The dynamic is playing out in products as ubiquitous as oil and as specialized as lithium, a key ingredient in advanced batteries for consumer electronics and plug-in cars. Battery makers in China paying five times more for the metal than a year ago have to pass some of that cost on to car companies, potentially slowing EV sales.

“The pressure is on the automakers,” said Maria Ma, an analyst at Shanghai Metals Market.

“What worries the market now is that the EV sales in the next couple months may stay flat or may not perform very well after the price adjustments.”

Fertilizer makers, who use natural gas as a raw material, started scaling back operations last year. Italy, Germany and the UK are exploring whether to burn more coal next winter to ease the need for gas in power generation. This would free up more of the fuel for industries, such as glassmakers and large steel mills, that can’t easily replace it.

But that still may not be enough, and there are contingency plans to limit some demand. Brick makers in the UK have been asked by the government to prepare for production slowdowns if the war chokes energy supplies, the industry’s lobby group said.

Higher fuel costs already are having a dramatic effect in Asia.

Foshan, a city in southern Guangdong province, started rationing gas deliveries to industrial users, and half of the province’s ceramics production lines stopped running.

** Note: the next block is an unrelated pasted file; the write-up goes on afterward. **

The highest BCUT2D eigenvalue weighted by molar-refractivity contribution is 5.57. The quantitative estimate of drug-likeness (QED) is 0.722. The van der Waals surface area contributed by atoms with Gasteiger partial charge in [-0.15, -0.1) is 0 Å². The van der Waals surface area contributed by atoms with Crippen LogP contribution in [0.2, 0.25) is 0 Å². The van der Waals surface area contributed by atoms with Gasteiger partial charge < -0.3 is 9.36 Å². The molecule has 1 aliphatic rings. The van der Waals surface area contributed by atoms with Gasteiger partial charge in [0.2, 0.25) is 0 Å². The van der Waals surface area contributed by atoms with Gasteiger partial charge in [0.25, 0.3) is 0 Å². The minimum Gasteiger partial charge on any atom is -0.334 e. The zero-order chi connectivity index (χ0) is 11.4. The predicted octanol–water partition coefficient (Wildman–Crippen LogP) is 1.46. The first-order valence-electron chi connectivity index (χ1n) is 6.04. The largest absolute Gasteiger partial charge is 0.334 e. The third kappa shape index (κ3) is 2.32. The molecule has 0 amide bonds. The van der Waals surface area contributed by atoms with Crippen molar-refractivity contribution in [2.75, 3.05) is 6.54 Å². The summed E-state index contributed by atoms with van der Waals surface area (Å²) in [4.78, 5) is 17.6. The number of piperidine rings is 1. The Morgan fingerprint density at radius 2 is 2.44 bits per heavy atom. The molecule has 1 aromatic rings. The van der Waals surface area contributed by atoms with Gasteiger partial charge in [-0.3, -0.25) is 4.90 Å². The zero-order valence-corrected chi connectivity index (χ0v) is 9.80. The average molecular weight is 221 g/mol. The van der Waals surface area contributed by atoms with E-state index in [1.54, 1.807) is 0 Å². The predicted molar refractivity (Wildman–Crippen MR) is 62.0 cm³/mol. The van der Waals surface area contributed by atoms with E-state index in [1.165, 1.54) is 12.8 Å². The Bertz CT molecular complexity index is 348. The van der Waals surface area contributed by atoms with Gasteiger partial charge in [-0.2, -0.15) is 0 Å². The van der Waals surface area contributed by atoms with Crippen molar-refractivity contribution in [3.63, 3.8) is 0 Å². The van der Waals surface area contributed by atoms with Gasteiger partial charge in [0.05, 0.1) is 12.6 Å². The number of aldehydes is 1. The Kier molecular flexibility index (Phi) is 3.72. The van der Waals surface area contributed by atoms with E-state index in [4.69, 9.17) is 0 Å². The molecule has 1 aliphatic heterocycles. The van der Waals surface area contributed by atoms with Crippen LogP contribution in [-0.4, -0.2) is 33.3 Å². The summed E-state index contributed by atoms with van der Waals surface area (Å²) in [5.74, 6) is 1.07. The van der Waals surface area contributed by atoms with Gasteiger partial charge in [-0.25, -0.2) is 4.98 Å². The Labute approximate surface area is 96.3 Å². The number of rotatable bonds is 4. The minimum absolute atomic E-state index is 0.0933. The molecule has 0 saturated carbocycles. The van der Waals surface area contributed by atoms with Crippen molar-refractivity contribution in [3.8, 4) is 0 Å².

American consumers and businesses are more insulated from surging fuel prices since the country doesn’t rely heavily on Russian oil or natural gas, but they’re not immune. Crude oil prices in the US soared in January and February as the threat of war grew, and retail gas prices followed, setting a nominal record of $4.31 for a gallon of regular. In Los Angeles, the average now tops $6.

Still, demand isn’t budging. It’s about 4% higher than this time last year, the US Energy Information Administration said. That may reflect how Americans cooped up by years of restrictions are hell-bent on traveling.

“That has skewed everything,” said Andrew Gross, a spokesman for Florida-based AAA. “Had there not been a pandemic, these high prices might crush demand.”

If oil prices stay high for a sustained level, demand destruction looms.

JPMorgan Chase & Co trimmed its second-quarter global demand forecast by 1.1 million barrels a day and reduced the outlook for both of the remaining quarters by about 500,000 barrels. Europe accounts for most of the cuts.

“Whether it’s motorists in filling up their cars, or heating or cooling their houses, this is a level that consumers have started to push back a little bit, and we’ve seen demand destruction in the past,” Ryan Lance, chief executive officer of ConocoPhillips, said March 8 on Bloomberg TV. “People start conserving and changing their behavior.”

Gary Hamilton, owner of an independent trucking company in Frankford, Missouri, is weighing whether to suspend operations until costs drop. Diesel there averages $4.67 a gallon, according to AAA, and if prices climb above $5.25, that’s enough for him.

Part of the problem is he doesn’t set his own prices; the agribusinesses he hauls for do. If he asks for higher rates as fuel prices rise, they’ll just “call the next guy,” he said.

“Fuel is killing us,” Hamilton said. “It’d be cheaper for us to park our trucks and potentially lay off employees than to just keep going.”

Much like gasoline, demand for groceries in the developed world tends not to change much with price. Shoppers may change what they buy – ditching pricier items for cheaper substitutes – but they still have to buy.